“Evil” Fast Payday loans can be a quick, smart way to avoid huge bank fees in an emergency.
The Denver Post had a surprising article defending payday loans, that suggested we not be so fast to harshly judge those no credit check, no teletrack, instant payday loans you see advertised everywhere. There’s been for a few years now a growing mood of outrage towards payday loan lenders- they are considered slimy and evil, unlike good, respectable banks. They are even either illegal or impossible in 13 states (impossible due to laws imposing interest caps, which makes them unprofitable.) But in Terry Kibbe’s article yesterday (March 13, 2008), Without payday loans, some consumers pay more bank fees, she shows that fast emergency payday loans can help consumers actually AVOID huge and often crippling bank loan fees.
When payday loans disappeared in Georgia, consumers actually paid higher costs in overdraft bank charges and late fees. Economist Donald Morgan (Federal Reserve Bank of New York) noted that when payday lenders were forced to shut down in Georgia, it was the credit unions that reaped big profits. Morgan recently told Forbes Magazine that, “interest rates on overdrafts charged by credit unions and banks can exceed 2,000%, dwarfing the high interest rates on payday loans.”
I actually worked at a major bank for a while, and fielded calls all day from people begging me to reverse bank fees. This bank charged $35 for EACH overdrawn transaction, and each night would process the most expensive transaction first. In other words, if someone made 5 $5 purchases with their bank debit card in the morning, and then that evening bought $200 in groceries, that totals $225. If they only had $204 in their bank account, their largest item would go thru, resulting in a $35 fee for EACH of those 5 $5 purchases in the morning. Plus one overdrawn fee of $30 for going overdrawn. This would result in the consumer having over $200 in fees for being $21 short! This isn’t just a hypothetical. I saw it every single day. And listened to these consumers begging me to reverse the charges. For many of them, taking the time to research and then choose a fast payday loan lender would have been a wiser choice.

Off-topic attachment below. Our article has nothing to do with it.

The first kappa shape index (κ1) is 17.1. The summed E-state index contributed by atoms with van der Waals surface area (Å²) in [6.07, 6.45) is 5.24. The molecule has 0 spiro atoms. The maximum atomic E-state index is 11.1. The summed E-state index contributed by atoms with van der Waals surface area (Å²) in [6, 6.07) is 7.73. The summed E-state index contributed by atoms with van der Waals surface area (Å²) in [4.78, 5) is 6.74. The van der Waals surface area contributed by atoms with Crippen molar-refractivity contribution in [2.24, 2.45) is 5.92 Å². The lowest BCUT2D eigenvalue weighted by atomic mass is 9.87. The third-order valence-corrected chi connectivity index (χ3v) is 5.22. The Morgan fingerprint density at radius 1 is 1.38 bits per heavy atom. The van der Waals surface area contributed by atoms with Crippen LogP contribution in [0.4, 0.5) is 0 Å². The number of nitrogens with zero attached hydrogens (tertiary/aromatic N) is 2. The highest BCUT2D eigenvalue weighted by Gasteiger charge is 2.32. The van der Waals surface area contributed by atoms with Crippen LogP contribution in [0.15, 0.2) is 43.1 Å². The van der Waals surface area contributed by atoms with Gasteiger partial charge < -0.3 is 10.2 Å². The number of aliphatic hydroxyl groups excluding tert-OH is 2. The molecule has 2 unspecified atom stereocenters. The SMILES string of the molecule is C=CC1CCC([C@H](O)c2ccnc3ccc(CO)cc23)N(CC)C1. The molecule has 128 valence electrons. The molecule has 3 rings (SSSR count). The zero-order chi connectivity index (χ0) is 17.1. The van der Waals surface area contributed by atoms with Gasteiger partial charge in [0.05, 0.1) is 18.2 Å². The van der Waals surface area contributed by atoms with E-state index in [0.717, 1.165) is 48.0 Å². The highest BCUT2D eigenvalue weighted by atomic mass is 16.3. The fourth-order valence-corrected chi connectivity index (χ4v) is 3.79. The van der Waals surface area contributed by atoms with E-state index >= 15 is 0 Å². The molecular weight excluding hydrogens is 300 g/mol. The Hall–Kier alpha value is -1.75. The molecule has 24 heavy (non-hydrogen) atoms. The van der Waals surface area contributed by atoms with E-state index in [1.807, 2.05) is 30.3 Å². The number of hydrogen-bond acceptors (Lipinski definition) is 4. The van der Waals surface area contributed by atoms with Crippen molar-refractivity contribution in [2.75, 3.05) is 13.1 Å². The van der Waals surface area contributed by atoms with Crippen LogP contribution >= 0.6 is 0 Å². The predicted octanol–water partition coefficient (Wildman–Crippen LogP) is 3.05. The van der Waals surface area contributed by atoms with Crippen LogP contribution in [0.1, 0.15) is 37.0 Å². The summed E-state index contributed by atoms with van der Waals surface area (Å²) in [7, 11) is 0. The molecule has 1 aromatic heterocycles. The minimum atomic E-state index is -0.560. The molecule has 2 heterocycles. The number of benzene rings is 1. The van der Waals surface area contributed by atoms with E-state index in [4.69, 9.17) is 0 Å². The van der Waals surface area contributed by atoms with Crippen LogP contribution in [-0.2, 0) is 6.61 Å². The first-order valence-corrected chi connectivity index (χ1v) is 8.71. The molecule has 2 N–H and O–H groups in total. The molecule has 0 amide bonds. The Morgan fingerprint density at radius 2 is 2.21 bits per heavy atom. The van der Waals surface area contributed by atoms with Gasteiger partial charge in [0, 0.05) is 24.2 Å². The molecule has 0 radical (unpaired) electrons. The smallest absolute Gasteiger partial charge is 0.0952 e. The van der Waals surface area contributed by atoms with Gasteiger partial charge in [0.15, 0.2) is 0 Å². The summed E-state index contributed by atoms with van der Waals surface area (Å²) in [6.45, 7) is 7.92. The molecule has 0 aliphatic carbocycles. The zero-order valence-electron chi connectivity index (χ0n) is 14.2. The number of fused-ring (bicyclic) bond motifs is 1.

And worse, many bank customers I spoke with had direct deposit into their bank account from their employess, where the moment their $800 Mcpaycheck was transferred to their account, the bank would take out $600 in late fees from the previous 2 weeks, leaving them with $200, practically ensuring the cycle would continue. All major banks have a black list, so that if someone tries to hop to another bank to break out of this downward spiral, they will be declined.
I was actually fired from this bank for being too much of a Robin Hood. Reversing too many late fees from tough cases of people who had very little hope.
Of course this spiral of late fees extends past bank charges and into credit cards etc. And since credit cards are essential these days for purchasing items where cash isn’t accepted (like airline tickets online, etc.) many of those with bad credit have a bad credit credit card, which often charge even higher interest, late fees, over limit fees because customers are potentially, according to their credit histories, a greater risk.